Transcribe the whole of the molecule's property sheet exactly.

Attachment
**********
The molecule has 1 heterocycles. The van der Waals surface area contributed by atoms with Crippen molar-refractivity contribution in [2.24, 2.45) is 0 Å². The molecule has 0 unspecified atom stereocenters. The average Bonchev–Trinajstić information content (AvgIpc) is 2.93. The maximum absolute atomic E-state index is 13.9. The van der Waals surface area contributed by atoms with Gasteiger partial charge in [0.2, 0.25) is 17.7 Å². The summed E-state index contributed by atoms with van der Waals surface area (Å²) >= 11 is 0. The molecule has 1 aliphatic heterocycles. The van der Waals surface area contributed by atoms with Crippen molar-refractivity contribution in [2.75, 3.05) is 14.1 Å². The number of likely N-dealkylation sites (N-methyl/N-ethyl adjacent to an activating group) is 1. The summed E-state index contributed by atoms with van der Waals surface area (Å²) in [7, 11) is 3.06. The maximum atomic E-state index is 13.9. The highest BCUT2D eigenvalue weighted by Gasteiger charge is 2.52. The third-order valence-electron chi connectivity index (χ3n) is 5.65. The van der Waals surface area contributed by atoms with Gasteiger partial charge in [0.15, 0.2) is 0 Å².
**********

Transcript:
The molecule has 1 heterocycles. The van der Waals surface area contributed by atoms with Crippen molar-refractivity contribution in [2.24, 2.45) is 0 Å². The molecule has 0 unspecified atom stereocenters. The average Bonchev–Trinajstić information content (AvgIpc) is 2.93. The maximum absolute atomic E-state index is 13.9. The van der Waals surface area contributed by atoms with Gasteiger partial charge in [0.2, 0.25) is 17.7 Å². The summed E-state index contributed by atoms with van der Waals surface area (Å²) >= 11 is 0. The molecule has 1 aliphatic heterocycles. The van der Waals surface area contributed by atoms with Crippen molar-refractivity contribution in [2.75, 3.05) is 14.1 Å². The number of likely N-dealkylation sites (N-methyl/N-ethyl adjacent to an activating group) is 1. The summed E-state index contributed by atoms with van der Waals surface area (Å²) in [7, 11) is 3.06. The maximum atomic E-state index is 13.9. The highest BCUT2D eigenvalue weighted by Gasteiger charge is 2.52. The third-order valence-electron chi connectivity index (χ3n) is 5.65. The van der Waals surface area contributed by atoms with Gasteiger partial charge in [0.15, 0.2) is 0 Å².